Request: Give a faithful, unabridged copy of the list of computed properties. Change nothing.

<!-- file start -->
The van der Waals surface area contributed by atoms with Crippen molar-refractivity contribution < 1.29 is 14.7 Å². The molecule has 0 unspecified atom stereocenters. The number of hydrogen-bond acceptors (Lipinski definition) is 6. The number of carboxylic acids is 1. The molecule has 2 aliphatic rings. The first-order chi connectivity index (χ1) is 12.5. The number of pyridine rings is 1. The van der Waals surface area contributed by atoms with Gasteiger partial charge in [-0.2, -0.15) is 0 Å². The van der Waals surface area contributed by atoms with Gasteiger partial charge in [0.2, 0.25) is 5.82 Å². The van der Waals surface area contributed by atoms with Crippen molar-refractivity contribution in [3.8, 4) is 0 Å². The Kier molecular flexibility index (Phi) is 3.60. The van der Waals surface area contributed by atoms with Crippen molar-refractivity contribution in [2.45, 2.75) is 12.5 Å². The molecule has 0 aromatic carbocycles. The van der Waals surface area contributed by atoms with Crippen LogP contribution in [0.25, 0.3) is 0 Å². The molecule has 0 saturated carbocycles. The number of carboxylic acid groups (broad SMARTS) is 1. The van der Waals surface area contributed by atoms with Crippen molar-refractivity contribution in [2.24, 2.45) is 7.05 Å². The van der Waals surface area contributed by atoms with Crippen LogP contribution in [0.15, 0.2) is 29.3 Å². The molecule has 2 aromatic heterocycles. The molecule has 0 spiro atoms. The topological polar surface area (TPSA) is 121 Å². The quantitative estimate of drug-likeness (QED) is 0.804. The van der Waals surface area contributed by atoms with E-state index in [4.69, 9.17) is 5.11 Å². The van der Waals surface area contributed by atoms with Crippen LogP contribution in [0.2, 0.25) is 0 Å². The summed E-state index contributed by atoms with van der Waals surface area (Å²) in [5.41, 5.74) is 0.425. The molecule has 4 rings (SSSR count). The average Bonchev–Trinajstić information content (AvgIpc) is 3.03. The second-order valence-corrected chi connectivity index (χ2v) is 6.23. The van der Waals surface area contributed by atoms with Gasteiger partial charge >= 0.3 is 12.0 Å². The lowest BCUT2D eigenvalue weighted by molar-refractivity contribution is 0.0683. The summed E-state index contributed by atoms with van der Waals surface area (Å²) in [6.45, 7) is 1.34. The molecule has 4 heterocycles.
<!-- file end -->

The van der Waals surface area contributed by atoms with Crippen molar-refractivity contribution < 1.29 is 14.7 Å². The molecule has 0 unspecified atom stereocenters. The number of hydrogen-bond acceptors (Lipinski definition) is 6. The number of carboxylic acids is 1. The molecule has 2 aliphatic rings. The first-order chi connectivity index (χ1) is 12.5. The number of pyridine rings is 1. The van der Waals surface area contributed by atoms with Gasteiger partial charge in [-0.2, -0.15) is 0 Å². The van der Waals surface area contributed by atoms with Gasteiger partial charge in [0.2, 0.25) is 5.82 Å². The van der Waals surface area contributed by atoms with Crippen molar-refractivity contribution in [3.8, 4) is 0 Å². The Kier molecular flexibility index (Phi) is 3.60. The van der Waals surface area contributed by atoms with Crippen molar-refractivity contribution in [2.45, 2.75) is 12.5 Å². The molecule has 0 aromatic carbocycles. The van der Waals surface area contributed by atoms with Crippen LogP contribution in [0.25, 0.3) is 0 Å². The molecule has 0 saturated carbocycles. The number of carboxylic acid groups (broad SMARTS) is 1. The van der Waals surface area contributed by atoms with Crippen molar-refractivity contribution in [2.24, 2.45) is 7.05 Å². The van der Waals surface area contributed by atoms with Crippen LogP contribution in [0.15, 0.2) is 29.3 Å². The molecule has 2 aromatic heterocycles. The molecule has 0 spiro atoms. The topological polar surface area (TPSA) is 121 Å². The quantitative estimate of drug-likeness (QED) is 0.804. The van der Waals surface area contributed by atoms with E-state index in [4.69, 9.17) is 5.11 Å². The van der Waals surface area contributed by atoms with Crippen LogP contribution in [0.2, 0.25) is 0 Å². The summed E-state index contributed by atoms with van der Waals surface area (Å²) in [5.41, 5.74) is 0.425. The molecule has 4 rings (SSSR count). The average Bonchev–Trinajstić information content (AvgIpc) is 3.03. The second-order valence-corrected chi connectivity index (χ2v) is 6.23. The van der Waals surface area contributed by atoms with Gasteiger partial charge >= 0.3 is 12.0 Å². The lowest BCUT2D eigenvalue weighted by molar-refractivity contribution is 0.0683. The summed E-state index contributed by atoms with van der Waals surface area (Å²) in [6.45, 7) is 1.34. The molecule has 4 heterocycles.